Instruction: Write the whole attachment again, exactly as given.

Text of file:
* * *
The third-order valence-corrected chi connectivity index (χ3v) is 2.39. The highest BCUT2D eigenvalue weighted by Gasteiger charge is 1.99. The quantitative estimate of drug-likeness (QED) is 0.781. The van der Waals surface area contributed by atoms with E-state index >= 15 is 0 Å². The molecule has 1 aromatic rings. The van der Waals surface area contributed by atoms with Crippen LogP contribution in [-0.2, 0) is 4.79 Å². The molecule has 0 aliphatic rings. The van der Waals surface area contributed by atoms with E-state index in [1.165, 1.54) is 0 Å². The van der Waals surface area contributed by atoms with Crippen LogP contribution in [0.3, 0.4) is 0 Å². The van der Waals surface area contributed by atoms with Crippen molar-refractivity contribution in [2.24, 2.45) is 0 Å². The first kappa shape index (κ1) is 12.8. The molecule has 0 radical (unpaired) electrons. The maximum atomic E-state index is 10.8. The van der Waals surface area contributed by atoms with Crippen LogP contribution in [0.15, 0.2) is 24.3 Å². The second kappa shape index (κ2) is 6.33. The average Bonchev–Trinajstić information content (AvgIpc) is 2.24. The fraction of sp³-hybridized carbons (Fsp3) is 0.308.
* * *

The third-order valence-corrected chi connectivity index (χ3v) is 2.39. The highest BCUT2D eigenvalue weighted by Gasteiger charge is 1.99. The quantitative estimate of drug-likeness (QED) is 0.781. The van der Waals surface area contributed by atoms with E-state index >= 15 is 0 Å². The molecule has 1 aromatic rings. The van der Waals surface area contributed by atoms with Crippen LogP contribution in [-0.2, 0) is 4.79 Å². The molecule has 0 aliphatic rings. The van der Waals surface area contributed by atoms with E-state index in [1.165, 1.54) is 0 Å². The van der Waals surface area contributed by atoms with Crippen LogP contribution in [0.3, 0.4) is 0 Å². The van der Waals surface area contributed by atoms with Crippen molar-refractivity contribution in [2.24, 2.45) is 0 Å². The first kappa shape index (κ1) is 12.8. The molecule has 0 radical (unpaired) electrons. The maximum atomic E-state index is 10.8. The van der Waals surface area contributed by atoms with Crippen LogP contribution in [0.15, 0.2) is 24.3 Å². The second kappa shape index (κ2) is 6.33. The average Bonchev–Trinajstić information content (AvgIpc) is 2.24. The fraction of sp³-hybridized carbons (Fsp3) is 0.308.